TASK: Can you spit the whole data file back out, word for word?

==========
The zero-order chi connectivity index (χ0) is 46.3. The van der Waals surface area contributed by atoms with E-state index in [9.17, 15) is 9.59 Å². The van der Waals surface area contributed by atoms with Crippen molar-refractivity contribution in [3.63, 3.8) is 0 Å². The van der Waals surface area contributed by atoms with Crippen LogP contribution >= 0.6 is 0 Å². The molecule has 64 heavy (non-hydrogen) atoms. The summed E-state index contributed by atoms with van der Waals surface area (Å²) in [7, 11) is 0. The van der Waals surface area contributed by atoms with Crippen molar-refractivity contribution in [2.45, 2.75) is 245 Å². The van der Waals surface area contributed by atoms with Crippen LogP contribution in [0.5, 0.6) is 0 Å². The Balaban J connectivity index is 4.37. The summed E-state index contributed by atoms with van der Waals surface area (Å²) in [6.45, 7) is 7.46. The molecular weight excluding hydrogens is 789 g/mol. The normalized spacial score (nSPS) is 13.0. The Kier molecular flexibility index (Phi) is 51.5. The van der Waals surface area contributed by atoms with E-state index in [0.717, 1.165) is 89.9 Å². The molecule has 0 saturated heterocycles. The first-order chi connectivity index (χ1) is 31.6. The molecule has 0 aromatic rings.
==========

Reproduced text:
The zero-order chi connectivity index (χ0) is 46.3. The van der Waals surface area contributed by atoms with E-state index in [9.17, 15) is 9.59 Å². The van der Waals surface area contributed by atoms with Crippen molar-refractivity contribution in [3.63, 3.8) is 0 Å². The van der Waals surface area contributed by atoms with Crippen LogP contribution >= 0.6 is 0 Å². The molecule has 64 heavy (non-hydrogen) atoms. The summed E-state index contributed by atoms with van der Waals surface area (Å²) in [7, 11) is 0. The van der Waals surface area contributed by atoms with Crippen molar-refractivity contribution in [2.45, 2.75) is 245 Å². The van der Waals surface area contributed by atoms with Crippen LogP contribution in [0.5, 0.6) is 0 Å². The Balaban J connectivity index is 4.37. The summed E-state index contributed by atoms with van der Waals surface area (Å²) in [6.45, 7) is 7.46. The molecular weight excluding hydrogens is 789 g/mol. The normalized spacial score (nSPS) is 13.0. The Kier molecular flexibility index (Phi) is 51.5. The van der Waals surface area contributed by atoms with E-state index in [0.717, 1.165) is 89.9 Å². The molecule has 0 saturated heterocycles. The first-order chi connectivity index (χ1) is 31.6. The molecule has 0 aromatic rings.